Australian minister stokes university free speech ‘arms race’

Dan Tehan tells THE that he ‘fully supported’ institutions going beyond sector-wide code

December 4, 2019
Student shouting
Source: Getty

Australian education minister Dan Tehan has invited universities to trump each other’s free speech rules, saying institutions will be judged against the least restrictive of their peers.

Mr Tehan said that universities would be encouraged to double down on the model free speech code released in April by former High Court chief justice Robert French. “If any university wants to go further than the code, I fully support that,” Mr Tehan told Times Higher Education.

“If we got an arms race of openness, there’d be nobody happier than me.”

The code, produced as part of Mr French’s review of free speech on campuses, allows universities to veto speakers considered likely to say something that breaks the law, significantly undermines scholarly standards or prejudices universities’ ability to foster the well-being of their staff and students.

UNSW Sydney vice-chancellor Ian Jacobs has warned that these conditions are too restrictive, insisting that law should be the only constraint.

Mr Tehan said that he had discussed the issue with Professor Jacobs. “I’ve encouraged him, if he wants to go further, absolutely to go further. Then I will use that as the benchmark that all other universities should aspire to,” the minister said.

The minister said that he wanted to achieve “100 per cent adoption” of the code by next year, but expected each university to apply the code in different ways. “Obviously there are different requirements on every university based on how they’re legislated and the rules and regulations they’ve got in place,” he said.

“We’ll leave it up to them as to the particular processes they follow and how they put it in place. The most important thing is ensuring that the two fundamentals that [Mr French] talks about, which are freedom of speech and freedom of academic enquiry, are paramount.”

Mr Tehan has also warned universities against overreach in their internal disciplinary procedures. Addressing the Tertiary Education Quality and Standards Agency conference, he said that, if a student alleged they were a victim of a crime, “the criminal justice system is the appropriate authority to deal with it”.

The comments follow a judgment handed down in the Supreme Court of Queensland on 20 November. An unnamed medical student had launched legal action after being directed to appear before a university disciplinary board over sexual assault allegations levelled against him by a fellow student.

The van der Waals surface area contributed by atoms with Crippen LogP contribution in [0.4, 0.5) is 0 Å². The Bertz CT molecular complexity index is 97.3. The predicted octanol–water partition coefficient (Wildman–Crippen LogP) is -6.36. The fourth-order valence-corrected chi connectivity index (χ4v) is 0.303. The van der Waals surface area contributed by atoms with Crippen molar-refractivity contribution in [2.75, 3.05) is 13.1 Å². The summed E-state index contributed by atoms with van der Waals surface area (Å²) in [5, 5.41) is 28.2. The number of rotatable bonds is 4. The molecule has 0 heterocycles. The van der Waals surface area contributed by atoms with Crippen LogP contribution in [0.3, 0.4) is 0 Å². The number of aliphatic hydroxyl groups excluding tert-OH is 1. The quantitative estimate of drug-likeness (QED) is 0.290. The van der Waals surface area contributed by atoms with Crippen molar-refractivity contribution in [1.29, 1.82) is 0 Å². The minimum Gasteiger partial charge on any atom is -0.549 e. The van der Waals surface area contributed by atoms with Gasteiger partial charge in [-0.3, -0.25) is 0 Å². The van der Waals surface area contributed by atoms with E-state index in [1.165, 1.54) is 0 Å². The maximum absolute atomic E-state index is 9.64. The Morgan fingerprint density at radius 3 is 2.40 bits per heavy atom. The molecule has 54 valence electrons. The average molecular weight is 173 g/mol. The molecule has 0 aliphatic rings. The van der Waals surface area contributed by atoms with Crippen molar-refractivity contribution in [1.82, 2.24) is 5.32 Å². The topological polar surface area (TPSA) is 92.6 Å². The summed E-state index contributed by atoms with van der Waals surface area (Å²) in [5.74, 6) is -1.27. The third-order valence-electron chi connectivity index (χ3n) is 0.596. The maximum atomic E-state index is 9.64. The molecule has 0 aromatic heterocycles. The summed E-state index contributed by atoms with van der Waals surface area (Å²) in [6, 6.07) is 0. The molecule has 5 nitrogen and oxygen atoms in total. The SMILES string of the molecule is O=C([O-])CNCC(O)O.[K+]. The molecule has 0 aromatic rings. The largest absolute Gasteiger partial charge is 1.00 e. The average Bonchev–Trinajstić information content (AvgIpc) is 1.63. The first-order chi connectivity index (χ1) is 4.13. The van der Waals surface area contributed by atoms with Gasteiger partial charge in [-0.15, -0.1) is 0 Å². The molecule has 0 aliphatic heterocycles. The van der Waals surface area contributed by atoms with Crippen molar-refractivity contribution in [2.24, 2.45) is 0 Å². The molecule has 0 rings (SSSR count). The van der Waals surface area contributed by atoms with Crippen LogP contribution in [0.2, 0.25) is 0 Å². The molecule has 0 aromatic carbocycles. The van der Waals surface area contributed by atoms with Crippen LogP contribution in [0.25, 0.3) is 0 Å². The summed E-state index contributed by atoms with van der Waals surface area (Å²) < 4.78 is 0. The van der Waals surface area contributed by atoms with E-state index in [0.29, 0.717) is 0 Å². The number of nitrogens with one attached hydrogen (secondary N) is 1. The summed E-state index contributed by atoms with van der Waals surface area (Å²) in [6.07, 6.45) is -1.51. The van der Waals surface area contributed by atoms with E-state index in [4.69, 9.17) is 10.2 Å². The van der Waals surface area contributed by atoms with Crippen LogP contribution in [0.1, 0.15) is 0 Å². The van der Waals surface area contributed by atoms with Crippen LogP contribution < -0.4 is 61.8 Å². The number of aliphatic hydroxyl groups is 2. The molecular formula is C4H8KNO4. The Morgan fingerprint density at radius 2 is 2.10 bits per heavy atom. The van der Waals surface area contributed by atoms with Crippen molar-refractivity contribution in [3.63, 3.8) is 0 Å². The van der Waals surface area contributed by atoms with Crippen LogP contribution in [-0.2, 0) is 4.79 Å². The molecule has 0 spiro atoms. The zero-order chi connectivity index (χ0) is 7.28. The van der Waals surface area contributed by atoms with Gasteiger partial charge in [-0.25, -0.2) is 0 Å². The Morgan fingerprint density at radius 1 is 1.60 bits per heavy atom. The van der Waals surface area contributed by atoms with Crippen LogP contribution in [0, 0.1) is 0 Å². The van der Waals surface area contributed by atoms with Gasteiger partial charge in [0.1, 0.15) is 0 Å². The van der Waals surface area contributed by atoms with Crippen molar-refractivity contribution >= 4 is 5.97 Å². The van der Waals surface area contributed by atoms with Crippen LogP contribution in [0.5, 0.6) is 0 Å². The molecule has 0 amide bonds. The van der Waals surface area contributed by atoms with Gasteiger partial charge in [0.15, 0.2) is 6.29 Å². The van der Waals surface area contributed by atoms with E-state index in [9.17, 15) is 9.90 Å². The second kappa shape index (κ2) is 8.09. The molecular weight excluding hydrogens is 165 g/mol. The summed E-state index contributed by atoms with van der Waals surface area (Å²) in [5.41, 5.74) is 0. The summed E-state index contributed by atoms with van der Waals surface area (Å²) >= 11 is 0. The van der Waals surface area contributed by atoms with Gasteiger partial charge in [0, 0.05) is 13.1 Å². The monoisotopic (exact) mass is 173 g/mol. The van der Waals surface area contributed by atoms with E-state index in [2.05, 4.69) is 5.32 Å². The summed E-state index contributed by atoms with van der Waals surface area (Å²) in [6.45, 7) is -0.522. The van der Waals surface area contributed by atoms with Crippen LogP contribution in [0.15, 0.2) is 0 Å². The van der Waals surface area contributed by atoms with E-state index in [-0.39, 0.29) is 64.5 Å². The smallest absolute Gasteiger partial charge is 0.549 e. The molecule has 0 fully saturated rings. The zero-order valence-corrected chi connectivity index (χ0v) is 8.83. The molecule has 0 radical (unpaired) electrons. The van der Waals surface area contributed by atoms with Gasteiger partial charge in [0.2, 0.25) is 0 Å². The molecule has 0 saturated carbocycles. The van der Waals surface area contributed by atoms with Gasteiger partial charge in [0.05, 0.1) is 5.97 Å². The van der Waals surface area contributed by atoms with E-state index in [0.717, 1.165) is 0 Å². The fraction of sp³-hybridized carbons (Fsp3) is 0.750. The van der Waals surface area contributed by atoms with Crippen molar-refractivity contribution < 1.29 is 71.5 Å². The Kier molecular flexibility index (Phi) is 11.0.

The judge hearing the case, Ann Lyons, ordered the disciplinary board to back off. “It would indeed be a startling result if a committee comprised of academics and students who are not required to have any legal training could decide allegations of a most serious kind without any of the protections of the criminal law,” her judgment says. The University of Queensland has appealed the finding.

Peter Varghese, its chancellor, told the conference that the judgment would affect all Australian universities.

He said: “The issue we will have to grapple with is how does…a university deal with an allegation which does not find its way into the criminal justice system, perhaps because the alleged victim does not want it to proceed in that way? Do we take the view that…the matter ends there, or is there an obligation for us to look at whether some action needs to be taken?

“If [so], how do we structure our procedures in such a way that we respect natural justice [and] the presumption of innocence?”

Mr Tehan said that universities faced “complex matters” in balancing their duties of care to disputing students, particularly when a complainant did not want to take the matter to the police. “Obviously they’ve got to put in place processes to look after the welfare of that student,” he told THE.

“But the court made very clear that they have to also ensure that the protections afforded to individuals responding to those allegations are not infringed.”


Print headline: Minister urges race to openness

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Reader's comments (3)

Thanks to THE for this update on how Australian universities are responding to the French Review on free speech on campus. However the outline of this story has one aspect wrong: "Australia is perhaps ahead of the curve on this, with a legally-binding free speech code published in June..." The French Review model code is not legally binding. It is designed to be adapted and adopted on a voluntary basis. Geoff Sharrock, University of Melbourne
Apart from a few obvious constraints, e.g, racism or other overt discrimmination, calls for violence against either specific individuals or specific groups - free speech should be the norm. Even flat-Earthers, anti-immigration campaigners, 'alies abductees', 6-day creationists, whatever, should be allowed to speak. Otherwise, how can their views, and those of e.g. anti vaxxers, be thoroughly analysed and refuted? Without free speech, and more importantly even, free debate, we don't, can't, suppress false views, we allow them to fester and flourish.
The most accurate method of identifying potentially dangerous people is to let them self-identify through free speech.